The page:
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The following statement will indicate the extent to which entries other than homestead entries and commuted cash entries for which the original price of the land was paid have been allowed : Under the timber and stone laws and commuted homestead under section 2301 Revised Statutes, at $1.25 per acre:
132, 040.00 Pending
34. 400.00 Selections by Northern Pacific Railway CompanyPatented
1,521. 25 Pending
1, 160.00 Selections by St. Paul, Minnesota and Manitoba RailwayPatented
120.00 Soldiers' additional homestead entriesPatented
876. 87 Pending
80.00 Desert-land entries : Patented
959.54 Final entries pending
160.00 Original entries pending--
11, 319, 32 Preemption cash entries patented.
JOO, OS Indemnity school land pending
2, 278. 78 Selections for public buildings pending -i.
330.00 Reservoir declaratory statements, pending
680.00 In view of the fact that both the local offices and this office have been at fault in permitting entries other than homestead entries based upon actual settlement, selections, and filings to be allowed on the lands in question, and that in many instances patents have issued for the saine, it is beliered to be but fair and equitable that such entries, selections, or filings should be permitted to remain of record and the title to the land acquired thereunder, if such entries are otherwise regular and made in conformity to the law under which they were allowed.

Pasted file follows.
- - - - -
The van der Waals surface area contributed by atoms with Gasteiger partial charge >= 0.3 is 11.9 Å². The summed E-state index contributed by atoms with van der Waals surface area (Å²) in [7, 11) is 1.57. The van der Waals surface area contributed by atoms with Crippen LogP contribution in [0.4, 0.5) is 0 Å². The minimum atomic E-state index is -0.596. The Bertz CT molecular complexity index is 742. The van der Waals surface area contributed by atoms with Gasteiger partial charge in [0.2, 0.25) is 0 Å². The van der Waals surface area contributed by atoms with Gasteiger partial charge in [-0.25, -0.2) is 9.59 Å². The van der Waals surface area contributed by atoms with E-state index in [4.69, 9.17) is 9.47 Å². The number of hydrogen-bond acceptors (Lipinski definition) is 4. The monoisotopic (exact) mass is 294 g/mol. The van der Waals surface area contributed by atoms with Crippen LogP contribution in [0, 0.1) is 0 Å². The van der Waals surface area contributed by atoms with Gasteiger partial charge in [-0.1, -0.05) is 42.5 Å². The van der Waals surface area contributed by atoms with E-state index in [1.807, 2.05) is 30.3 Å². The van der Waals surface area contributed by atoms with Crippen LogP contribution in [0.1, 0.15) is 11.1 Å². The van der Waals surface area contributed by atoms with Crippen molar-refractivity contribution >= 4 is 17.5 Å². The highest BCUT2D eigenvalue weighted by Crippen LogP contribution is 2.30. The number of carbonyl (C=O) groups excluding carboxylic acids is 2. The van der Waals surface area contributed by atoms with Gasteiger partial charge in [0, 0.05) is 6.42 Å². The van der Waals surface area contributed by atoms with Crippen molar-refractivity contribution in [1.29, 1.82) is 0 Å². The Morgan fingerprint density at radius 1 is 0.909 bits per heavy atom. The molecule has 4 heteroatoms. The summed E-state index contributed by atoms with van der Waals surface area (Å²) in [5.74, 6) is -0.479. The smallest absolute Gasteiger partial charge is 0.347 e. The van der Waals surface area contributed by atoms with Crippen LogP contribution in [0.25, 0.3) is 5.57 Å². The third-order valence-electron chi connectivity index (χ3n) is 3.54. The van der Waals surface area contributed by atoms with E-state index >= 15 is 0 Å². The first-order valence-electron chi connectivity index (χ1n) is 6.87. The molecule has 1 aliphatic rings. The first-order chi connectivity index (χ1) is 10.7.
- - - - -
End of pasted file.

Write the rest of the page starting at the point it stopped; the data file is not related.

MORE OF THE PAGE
I therefore submit for your consideration a draft of a bill wbich it is believed will put these entries, selections, and filings exactly upon the same footing that they would have had if the land had been open to settlement and entry under the general provisions of the public-land laws. It is not designed to allow a greater privilege to an entry inadvertently allowed for said lands than such entry would have had if it had been regularly made thereon.
It is believed that such proposed bill, if enacted into law, will grant a full ineasure of relief to those justly entitled thereto.
November 14, 1906, this office advised the local officers not to allow filings. entries, or selections of any kind for these lands, except as provided by the act of March 3, 1891, and not to permit the commutation of homestead entries except upon the payment of $1.50 per acre; for this reason entries, filings, and selections made prior to November 14, 1906, were provided for in the draft of the bill submitted ; entries made since that date may properly be canceled if any such have been allowed where the same are not autlicrized by law.
This report is made in duplicate as well as the draft of the proposed bill, and It is recommended that the proposed legislation receive your approval. Very respectfully,
G. F. POLLOCK, Acting Commissioner, The SECRETARY OF THE INTERIOR.
59TH CONGRESS, , HOUSE OF REPRESENTATIVES. j REPORT 2d Session,
TAX ON BAY RUM FROM PORTO RICO.
JANUARY 30, 1907.—Committed to the Committee of the Whole House on the
state of the Union and ordered to be printed.